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I want to transmit one APDU and I get back the response. I want to check the last two bytes by an API which will log the comparison.

byte[] response = Transmit(apdu);

//response here comes will be 0x00 0x01 0x02 0x03 0x04 
//response.Length will be 5


byte[] expectedResponse = { 0x03, 0x04 };

int index = (response.Length)-2;

Log.CheckLastTwoBytes(response[index],expectedResponse);

//The declaration of CheckLastTwoBytes is 
//public static void CheckLastTwoBytes(byte[] Response, byte[] ExpResp)

This is an error of invalid arguments. How can I pass the last 2 bytes to APIs?

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Actually I wanted to know, if it is possible to pass substring using index without using temporary array. (like how we can do in C) –  SHRI Nov 29 '12 at 3:31
1  
Not in C#, sorry to say. –  Edmund Schweppe Nov 29 '12 at 4:12
1  
ArraySegment is a way to reference a slice of an array without making a copy of it –  gordy Nov 29 '12 at 4:18

5 Answers 5

up vote 1 down vote accepted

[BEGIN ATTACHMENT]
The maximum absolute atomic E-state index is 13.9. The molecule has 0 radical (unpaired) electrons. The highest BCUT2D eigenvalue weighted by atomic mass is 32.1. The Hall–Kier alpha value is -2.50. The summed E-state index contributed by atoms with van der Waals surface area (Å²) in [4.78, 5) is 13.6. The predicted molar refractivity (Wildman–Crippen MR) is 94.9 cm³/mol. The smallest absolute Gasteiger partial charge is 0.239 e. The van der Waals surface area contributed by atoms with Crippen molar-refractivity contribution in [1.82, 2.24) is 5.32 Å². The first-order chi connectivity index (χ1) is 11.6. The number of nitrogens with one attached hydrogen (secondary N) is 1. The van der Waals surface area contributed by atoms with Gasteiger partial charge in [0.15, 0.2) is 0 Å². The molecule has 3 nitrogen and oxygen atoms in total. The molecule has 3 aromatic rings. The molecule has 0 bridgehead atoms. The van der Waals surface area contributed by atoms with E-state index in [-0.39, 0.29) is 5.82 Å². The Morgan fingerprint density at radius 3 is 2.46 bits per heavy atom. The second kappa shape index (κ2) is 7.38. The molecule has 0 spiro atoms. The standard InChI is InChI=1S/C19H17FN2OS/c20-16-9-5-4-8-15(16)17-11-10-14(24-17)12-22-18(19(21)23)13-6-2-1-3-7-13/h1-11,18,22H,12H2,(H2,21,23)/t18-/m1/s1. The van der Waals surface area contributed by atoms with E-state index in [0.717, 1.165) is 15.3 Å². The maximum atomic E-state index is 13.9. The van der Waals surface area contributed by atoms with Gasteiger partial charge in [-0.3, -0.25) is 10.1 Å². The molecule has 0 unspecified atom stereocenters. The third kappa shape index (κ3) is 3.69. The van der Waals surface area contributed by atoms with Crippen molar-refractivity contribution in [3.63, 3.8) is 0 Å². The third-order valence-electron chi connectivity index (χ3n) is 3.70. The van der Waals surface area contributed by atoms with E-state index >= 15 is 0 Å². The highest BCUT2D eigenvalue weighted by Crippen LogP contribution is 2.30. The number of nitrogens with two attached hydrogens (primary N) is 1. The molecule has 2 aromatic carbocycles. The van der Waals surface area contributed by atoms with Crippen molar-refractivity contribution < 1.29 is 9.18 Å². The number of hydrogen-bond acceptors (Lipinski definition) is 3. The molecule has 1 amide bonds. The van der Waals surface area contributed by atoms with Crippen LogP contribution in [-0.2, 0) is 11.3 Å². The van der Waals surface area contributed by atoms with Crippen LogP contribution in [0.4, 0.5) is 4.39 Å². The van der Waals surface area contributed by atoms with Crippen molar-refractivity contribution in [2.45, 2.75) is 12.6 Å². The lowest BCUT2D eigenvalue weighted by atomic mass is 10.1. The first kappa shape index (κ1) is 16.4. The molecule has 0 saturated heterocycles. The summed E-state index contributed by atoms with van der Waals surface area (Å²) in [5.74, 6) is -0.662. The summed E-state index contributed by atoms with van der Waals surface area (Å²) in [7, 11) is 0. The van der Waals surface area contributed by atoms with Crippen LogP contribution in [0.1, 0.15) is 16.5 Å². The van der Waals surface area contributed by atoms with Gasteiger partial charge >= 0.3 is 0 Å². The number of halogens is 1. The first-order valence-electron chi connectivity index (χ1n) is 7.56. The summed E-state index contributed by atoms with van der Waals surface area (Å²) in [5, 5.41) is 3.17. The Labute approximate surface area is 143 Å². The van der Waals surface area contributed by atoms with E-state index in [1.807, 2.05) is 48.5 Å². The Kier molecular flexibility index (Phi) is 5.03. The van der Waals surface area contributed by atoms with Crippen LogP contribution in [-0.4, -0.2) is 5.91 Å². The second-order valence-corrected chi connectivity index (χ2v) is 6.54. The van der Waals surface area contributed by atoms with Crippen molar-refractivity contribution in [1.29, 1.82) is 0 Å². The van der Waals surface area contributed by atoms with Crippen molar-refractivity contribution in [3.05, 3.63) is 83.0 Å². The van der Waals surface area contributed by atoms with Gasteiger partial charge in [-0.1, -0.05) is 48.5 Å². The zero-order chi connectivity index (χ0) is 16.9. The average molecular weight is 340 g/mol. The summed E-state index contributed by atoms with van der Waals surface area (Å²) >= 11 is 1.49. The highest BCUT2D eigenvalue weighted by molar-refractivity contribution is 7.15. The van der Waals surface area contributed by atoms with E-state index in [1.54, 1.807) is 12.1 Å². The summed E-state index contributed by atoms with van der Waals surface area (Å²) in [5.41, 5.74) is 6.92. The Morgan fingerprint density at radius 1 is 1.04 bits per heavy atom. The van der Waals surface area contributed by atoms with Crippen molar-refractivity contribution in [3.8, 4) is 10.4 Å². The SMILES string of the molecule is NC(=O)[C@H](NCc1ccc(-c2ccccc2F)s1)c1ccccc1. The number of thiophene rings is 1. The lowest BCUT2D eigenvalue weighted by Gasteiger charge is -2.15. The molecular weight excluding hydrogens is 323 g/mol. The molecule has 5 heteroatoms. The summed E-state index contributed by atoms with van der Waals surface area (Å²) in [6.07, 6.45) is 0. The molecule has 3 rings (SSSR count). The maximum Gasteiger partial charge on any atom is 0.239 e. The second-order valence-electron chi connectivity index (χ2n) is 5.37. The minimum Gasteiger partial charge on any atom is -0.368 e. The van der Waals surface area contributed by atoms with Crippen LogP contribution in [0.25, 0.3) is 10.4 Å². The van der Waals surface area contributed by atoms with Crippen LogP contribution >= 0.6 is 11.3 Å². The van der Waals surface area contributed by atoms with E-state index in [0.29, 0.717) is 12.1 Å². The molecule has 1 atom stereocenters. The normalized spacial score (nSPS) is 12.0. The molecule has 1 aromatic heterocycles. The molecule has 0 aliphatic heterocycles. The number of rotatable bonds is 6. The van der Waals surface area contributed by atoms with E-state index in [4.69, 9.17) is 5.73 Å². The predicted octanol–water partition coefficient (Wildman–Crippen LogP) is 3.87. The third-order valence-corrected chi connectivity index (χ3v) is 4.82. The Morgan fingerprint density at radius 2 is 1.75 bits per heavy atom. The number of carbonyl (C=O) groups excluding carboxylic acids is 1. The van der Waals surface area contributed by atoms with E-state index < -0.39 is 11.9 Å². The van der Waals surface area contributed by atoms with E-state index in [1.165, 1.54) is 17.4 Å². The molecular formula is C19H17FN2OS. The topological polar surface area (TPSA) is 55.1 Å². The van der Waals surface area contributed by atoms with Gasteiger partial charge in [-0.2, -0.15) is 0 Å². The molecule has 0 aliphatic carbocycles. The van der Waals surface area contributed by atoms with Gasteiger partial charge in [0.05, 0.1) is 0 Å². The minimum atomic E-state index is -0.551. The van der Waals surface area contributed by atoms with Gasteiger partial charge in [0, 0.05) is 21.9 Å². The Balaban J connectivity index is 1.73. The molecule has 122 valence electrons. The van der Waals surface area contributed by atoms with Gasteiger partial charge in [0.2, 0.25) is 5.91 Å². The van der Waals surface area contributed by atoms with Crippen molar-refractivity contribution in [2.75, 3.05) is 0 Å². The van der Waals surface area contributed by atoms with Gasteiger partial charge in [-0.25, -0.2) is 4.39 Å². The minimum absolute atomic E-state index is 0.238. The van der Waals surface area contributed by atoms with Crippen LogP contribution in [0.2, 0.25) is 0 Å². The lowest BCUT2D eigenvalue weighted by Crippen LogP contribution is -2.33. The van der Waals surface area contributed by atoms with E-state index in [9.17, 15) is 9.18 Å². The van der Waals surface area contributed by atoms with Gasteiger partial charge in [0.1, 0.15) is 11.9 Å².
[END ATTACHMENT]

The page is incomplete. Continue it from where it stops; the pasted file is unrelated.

new ArraySegment<byte>(response, response.Length - 2, 2).Array

EDIT: nevermind this, apparently .Array just returns the original entire array and not the slice. You would have to modify your other method to accept ArraySegment instead of byte[]

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Use Array.Copy

byte[] newArray = new byte[2];
Array.Copy(response, response.Length-2, newArray, 2);
Log.CheckLastTwoBytes(newArray,expectedResponse);
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Or... you could just have two assignments? It's just two bytes. No need for actually Array.Copy... –  Yorye Nathan Nov 29 '12 at 3:47
    
yeah, Array.Copy can be replaced with 2 assignments. –  Tilak Nov 29 '12 at 3:48

Since the type of response[index] is byte (not byte[]), it's not surprising that you'd get that error.

If Log.CheckLastTwoBytes really does check just the last two bytes of its Response parameter, then you should just pass response:

   Log.CheckLastTwoBytes(response, expectedResponse)
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You can't have a subarray just like that, no...

First solution, obvious one:

var tmp = new byte[] { response[response.Length - 2],
                       response[response.Length - 1] };

Log.CheckLastTwoBytes(tmp, expectedResponse);

Or, you could do this:

response[0] = response[response.Length - 2];
response[1] = response[response.Length - 1];

Log.CheckLastTwoBytes(response, expectedResponse);

It might be that this function doesn't check for exact lengths, etc, so you could just put the last two bytes as the first two, if you don't care about destroying the data.

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Or, alternatively, you can use linq:

byte[] lastTwoBytes = response.Skip(response.Length-2).Take(2).ToArray();
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